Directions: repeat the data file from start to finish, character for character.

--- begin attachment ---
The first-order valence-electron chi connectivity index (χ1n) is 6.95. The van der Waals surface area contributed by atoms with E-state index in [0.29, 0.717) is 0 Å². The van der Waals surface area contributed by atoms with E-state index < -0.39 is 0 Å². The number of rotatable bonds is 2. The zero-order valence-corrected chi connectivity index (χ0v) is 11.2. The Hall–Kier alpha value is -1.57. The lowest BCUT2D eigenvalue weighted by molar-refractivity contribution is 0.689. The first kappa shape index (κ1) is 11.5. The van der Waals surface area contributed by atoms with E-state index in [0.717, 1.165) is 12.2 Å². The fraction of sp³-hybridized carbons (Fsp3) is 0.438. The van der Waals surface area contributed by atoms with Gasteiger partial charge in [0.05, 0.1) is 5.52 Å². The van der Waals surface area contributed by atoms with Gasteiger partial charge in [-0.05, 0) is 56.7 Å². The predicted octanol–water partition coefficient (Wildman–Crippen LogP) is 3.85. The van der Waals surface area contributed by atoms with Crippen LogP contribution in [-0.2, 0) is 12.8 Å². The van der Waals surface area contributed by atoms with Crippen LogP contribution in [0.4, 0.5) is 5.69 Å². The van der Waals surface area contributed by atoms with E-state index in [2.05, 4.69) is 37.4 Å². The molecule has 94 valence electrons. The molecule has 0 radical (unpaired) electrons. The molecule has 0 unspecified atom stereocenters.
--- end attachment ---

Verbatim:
The first-order valence-electron chi connectivity index (χ1n) is 6.95. The van der Waals surface area contributed by atoms with E-state index in [0.29, 0.717) is 0 Å². The van der Waals surface area contributed by atoms with E-state index < -0.39 is 0 Å². The number of rotatable bonds is 2. The zero-order valence-corrected chi connectivity index (χ0v) is 11.2. The Hall–Kier alpha value is -1.57. The lowest BCUT2D eigenvalue weighted by molar-refractivity contribution is 0.689. The first kappa shape index (κ1) is 11.5. The van der Waals surface area contributed by atoms with E-state index in [0.717, 1.165) is 12.2 Å². The fraction of sp³-hybridized carbons (Fsp3) is 0.438. The van der Waals surface area contributed by atoms with Gasteiger partial charge in [0.05, 0.1) is 5.52 Å². The van der Waals surface area contributed by atoms with Gasteiger partial charge in [-0.05, 0) is 56.7 Å². The predicted octanol–water partition coefficient (Wildman–Crippen LogP) is 3.85. The van der Waals surface area contributed by atoms with Crippen LogP contribution in [-0.2, 0) is 12.8 Å². The van der Waals surface area contributed by atoms with Crippen LogP contribution in [0.4, 0.5) is 5.69 Å². The van der Waals surface area contributed by atoms with E-state index in [2.05, 4.69) is 37.4 Å². The molecule has 94 valence electrons. The molecule has 0 radical (unpaired) electrons. The molecule has 0 unspecified atom stereocenters.